If you are applying to an apartment, you may come across a section of the application for references.
This section can be confusing if you haven’t seen it before, especially if it’s your first apartment application. No worries, though! We are here to walk you through the steps and answer what exactly is an apartment reference.
An apartment reference is someone you name on your rental application who speaks on your behalf to how responsible you are.
There are three main types of apartment references that landlords can ask you for. Rachel and I only asked for current employer and previous landlord- we’ll get into why a bit later. For now, here are the 3 types of apartment references you will come across.
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3 Types of Apartment References
In the reference section of the application you will need to provide the full name, phone number, and email address of your reference. Here’s the 3 main types:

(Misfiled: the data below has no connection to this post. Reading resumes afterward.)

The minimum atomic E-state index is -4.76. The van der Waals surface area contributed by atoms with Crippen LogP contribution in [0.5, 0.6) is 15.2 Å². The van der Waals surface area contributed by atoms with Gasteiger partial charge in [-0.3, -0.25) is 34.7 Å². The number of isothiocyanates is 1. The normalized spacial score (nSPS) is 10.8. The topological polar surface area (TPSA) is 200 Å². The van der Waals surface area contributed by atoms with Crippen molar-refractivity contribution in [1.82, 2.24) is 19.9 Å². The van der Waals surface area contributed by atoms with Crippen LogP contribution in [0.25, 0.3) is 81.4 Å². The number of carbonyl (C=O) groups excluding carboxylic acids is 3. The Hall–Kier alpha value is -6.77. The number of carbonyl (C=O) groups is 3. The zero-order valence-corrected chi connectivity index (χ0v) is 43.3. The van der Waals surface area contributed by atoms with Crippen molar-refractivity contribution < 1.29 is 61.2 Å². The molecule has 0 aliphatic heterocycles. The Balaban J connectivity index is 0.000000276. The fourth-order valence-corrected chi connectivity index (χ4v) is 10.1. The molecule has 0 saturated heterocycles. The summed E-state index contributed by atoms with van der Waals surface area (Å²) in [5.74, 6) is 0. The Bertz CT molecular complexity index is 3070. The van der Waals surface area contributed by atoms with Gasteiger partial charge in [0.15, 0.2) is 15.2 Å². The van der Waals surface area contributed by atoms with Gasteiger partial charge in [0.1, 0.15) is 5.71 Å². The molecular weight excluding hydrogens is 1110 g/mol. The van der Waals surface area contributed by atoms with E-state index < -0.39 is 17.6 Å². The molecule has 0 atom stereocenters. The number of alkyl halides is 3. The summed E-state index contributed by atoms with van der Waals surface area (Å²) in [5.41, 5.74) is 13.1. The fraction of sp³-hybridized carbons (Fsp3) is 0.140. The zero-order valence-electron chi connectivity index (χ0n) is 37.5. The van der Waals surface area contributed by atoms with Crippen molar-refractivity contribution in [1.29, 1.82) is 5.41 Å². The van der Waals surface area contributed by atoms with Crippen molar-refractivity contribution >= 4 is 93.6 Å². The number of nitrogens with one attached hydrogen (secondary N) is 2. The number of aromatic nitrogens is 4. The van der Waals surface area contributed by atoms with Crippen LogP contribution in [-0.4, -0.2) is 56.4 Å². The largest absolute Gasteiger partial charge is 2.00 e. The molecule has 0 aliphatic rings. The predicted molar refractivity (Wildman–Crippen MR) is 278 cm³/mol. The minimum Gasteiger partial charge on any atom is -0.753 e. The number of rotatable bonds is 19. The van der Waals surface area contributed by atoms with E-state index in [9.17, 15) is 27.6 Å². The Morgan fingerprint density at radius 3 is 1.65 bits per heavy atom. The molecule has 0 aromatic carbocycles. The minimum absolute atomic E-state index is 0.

1. Landlords (past and present)
We always asked for the current and past landlords name and contact information. If you live with your parents and never rented before, you should still put your parents’ names down for current landlord and leave the rest blank.
We would only contact the previous landlord, NOT the current landlord. The reason we did this was because a current landlord may just want to get rid of somebody. They would love to get rid of the tenant so they’ll tell a prospective landlord whatever they want to hear for that landlord to take their problem off their hands.